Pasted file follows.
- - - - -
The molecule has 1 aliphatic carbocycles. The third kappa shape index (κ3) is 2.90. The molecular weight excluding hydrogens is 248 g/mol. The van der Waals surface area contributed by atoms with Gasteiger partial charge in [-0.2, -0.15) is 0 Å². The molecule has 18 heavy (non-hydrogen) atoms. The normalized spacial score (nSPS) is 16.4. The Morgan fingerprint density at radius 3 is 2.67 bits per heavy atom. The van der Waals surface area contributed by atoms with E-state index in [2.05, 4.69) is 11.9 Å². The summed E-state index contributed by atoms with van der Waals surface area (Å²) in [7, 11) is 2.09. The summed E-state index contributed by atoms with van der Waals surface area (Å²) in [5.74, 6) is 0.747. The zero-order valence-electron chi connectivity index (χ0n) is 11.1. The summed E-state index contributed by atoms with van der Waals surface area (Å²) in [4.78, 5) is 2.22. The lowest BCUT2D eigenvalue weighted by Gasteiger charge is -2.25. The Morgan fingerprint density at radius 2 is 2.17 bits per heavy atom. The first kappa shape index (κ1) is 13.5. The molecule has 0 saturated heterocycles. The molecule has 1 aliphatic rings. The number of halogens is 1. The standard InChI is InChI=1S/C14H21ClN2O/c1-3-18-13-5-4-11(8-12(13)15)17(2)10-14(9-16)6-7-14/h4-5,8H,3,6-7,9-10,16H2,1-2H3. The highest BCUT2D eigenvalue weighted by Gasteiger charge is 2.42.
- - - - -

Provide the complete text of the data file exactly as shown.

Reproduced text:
The molecule has 1 aliphatic carbocycles. The third kappa shape index (κ3) is 2.90. The molecular weight excluding hydrogens is 248 g/mol. The van der Waals surface area contributed by atoms with Gasteiger partial charge in [-0.2, -0.15) is 0 Å². The molecule has 18 heavy (non-hydrogen) atoms. The normalized spacial score (nSPS) is 16.4. The Morgan fingerprint density at radius 3 is 2.67 bits per heavy atom. The van der Waals surface area contributed by atoms with E-state index in [2.05, 4.69) is 11.9 Å². The summed E-state index contributed by atoms with van der Waals surface area (Å²) in [7, 11) is 2.09. The summed E-state index contributed by atoms with van der Waals surface area (Å²) in [5.74, 6) is 0.747. The zero-order valence-electron chi connectivity index (χ0n) is 11.1. The summed E-state index contributed by atoms with van der Waals surface area (Å²) in [4.78, 5) is 2.22. The lowest BCUT2D eigenvalue weighted by Gasteiger charge is -2.25. The Morgan fingerprint density at radius 2 is 2.17 bits per heavy atom. The first kappa shape index (κ1) is 13.5. The molecule has 0 saturated heterocycles. The molecule has 1 aliphatic rings. The number of halogens is 1. The standard InChI is InChI=1S/C14H21ClN2O/c1-3-18-13-5-4-11(8-12(13)15)17(2)10-14(9-16)6-7-14/h4-5,8H,3,6-7,9-10,16H2,1-2H3. The highest BCUT2D eigenvalue weighted by Gasteiger charge is 2.42.